A proposed six-month limit on the ability of insurance companies to retroactively deny claims for mental health and substance abuse services has advanced in the Massachusetts Legislature.
Language to impose the limit was included in an amendment in the comprehensive health care control bill that passed the Senate in early November 2017.
The measure seeks to restrict managed care insurance companies from recouping payments already made to health providers for services rendered. The practice is known as a clawback, and it can happen when a later determination is made that a patient was not covered at the time of services or that services rendered were excluded or medically unnecessary.
Other reasons include the discovery of errors such as a duplicate claim submission.
No time limit for clawbacks exists now in Massachusetts, which means health plans can retroactively deny payments many years after a patient receives services.
The proposed language would permit retroactive claim denials after six months in cases where a claim was determined to have been submitted fraudulently or the claim is the subject of legal action.
The effort to restrict clawbacks began several years ago and was the top priority for the Massachusetts Psychological Association this legislative session.
MPA Director of Professional Affairs Jennifer B. Warkentin submitted written testimony last May before the Joint Committee on Financial Services in favor of Senate Bill 582, sponsored by Sen. Michael J. Rodrigues (D-Fall River) and its companion House Bill 2193 sponsored by Rep. James J. O’Day (D-West Boylston).
Warkentin noted that for-profit corporations that manage behavioral health services for Massachusetts health plans typically require providers to submit claims for all services within 60 to 90 days and refuse to pay claims submitted late, no matter the reason. Yet they face no time limits when it comes to retracting payments for claims.
“I am often contacted by psychologists who have experienced a retraction of payments due to the corporation’s mistake of paying for certain services that the corporation later learns they were not in fact responsible for,” Warkentin wrote in her testimony.
She added that insurers can conduct audit records at any time to find instances when another plan should have been the primary payer.
“Essentially, the corporation verified coverage for a member and only later discovered that it was a mistake. To retract those funds from a provider, who verified coverage at the time of service and who would have no way of accessing the information to discover the mistake, is a classic example of unfair business practices,” Warkentin stated.
The Massachusetts Association of Health Plans (MAHP), which represents 17-member health plans covering approximately 2.6 million Massachusetts residents, opposes time limits on recoupments.
“What this bill will do is severely hinder the ability of the plans to ensure that the appropriate care is provided to the correct individual,” said MAHP Executive Vice President Eric Linzer.
“Much of this should be left to the contracting process between health plans and providers, rather than setting arbitrary deadlines and time frames into statute.”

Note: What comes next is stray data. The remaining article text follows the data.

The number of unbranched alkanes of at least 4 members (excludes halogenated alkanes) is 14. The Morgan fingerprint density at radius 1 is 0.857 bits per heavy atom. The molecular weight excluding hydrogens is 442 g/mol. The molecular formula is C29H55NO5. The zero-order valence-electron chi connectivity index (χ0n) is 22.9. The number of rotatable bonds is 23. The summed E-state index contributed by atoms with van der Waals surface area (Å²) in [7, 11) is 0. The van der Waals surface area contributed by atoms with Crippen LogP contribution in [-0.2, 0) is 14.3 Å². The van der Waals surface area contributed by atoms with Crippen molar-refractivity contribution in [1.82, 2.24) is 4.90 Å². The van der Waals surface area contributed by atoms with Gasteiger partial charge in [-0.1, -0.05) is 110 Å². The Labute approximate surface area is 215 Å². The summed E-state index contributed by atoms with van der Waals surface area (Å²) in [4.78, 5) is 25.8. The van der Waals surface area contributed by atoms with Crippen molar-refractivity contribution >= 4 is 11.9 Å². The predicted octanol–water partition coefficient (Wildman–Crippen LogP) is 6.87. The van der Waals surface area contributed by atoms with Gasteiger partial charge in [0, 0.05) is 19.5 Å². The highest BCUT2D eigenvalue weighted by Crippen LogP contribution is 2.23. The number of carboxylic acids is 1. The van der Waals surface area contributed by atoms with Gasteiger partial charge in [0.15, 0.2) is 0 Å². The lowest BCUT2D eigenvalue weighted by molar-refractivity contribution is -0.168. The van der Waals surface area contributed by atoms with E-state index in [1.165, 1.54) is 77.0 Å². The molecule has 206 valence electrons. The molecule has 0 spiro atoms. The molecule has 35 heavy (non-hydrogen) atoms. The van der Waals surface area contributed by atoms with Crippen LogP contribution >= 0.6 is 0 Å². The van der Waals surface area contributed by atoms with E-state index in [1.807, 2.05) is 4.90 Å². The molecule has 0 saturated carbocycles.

At least 24 other states impose some time limits for insurers to retroactively deny or adjust claims. But six months would make Massachusetts the most restrictive state in New England.
Connecticut, New Hampshire and Rhode Island impose a limit of 18 months. Maine and Vermont impose 12-month limits.
SEIU Local 509 brought together mental health clinicians in private practice for a campaign called CliniciansUNITED with members testifying last May before the Joint Committee on Financial Services. Participants included Jen Erbe Leggett, LICSW, psychotherapist and director of The Leggett Group in Roslindale, Massachusetts.
“Besides the low rates that we get paid, the fact that insurance companies can claw back payments based on errors on their part or errors on an employer’s part and not having anything to do with what a provider has done just honestly keeps me up at night,” Leggett said.
“That means that I can never close my books once I’ve already paid my staff people and we’ve given treatment in good faith and done all the required authorization checks and clinical authorization checks.”
Language from Senate Bill 582 was added through an amendment to what is now Senate Bill 2211, the health care cost control bill sent to the House Committee on Ways and Means.
Senate Bill 582 is still listed as pending before the Financial Services committee, which has until Feb. 7 to dispose of it. But the House Ways and Means Committee is exempt from that deadline and technically has until the end of the formal session on July 31, to take action. If none is taken before then, both chambers will have to tackle the issue again in the 2019-2020 legislative session.
Added Brian Doherty, MPA executive director, “Limiting clawbacks is one of the MPA’s top priorities. When Senator Rodrigues introduced the anti-clawback bill text as an amendment to be added to the Senate health care bill, we immediately responded with an advocacy campaign through which MPA members contacted their Senators to ask them to support the amendment. Many members of the Mental Health Coalition, which includes both provider and consumer health organizations including MPA, also sent a joint letter to Senate Leadership as the amendment was being considered. These actions helped lead to approval of the anti-clawback amendment so that it was included in the bill, which passed the Senate. We will continue to advocate for limiting clawbacks as the House of Representatives and the Joint Committee on Financial Services consider the issue.”
By Janine Weisman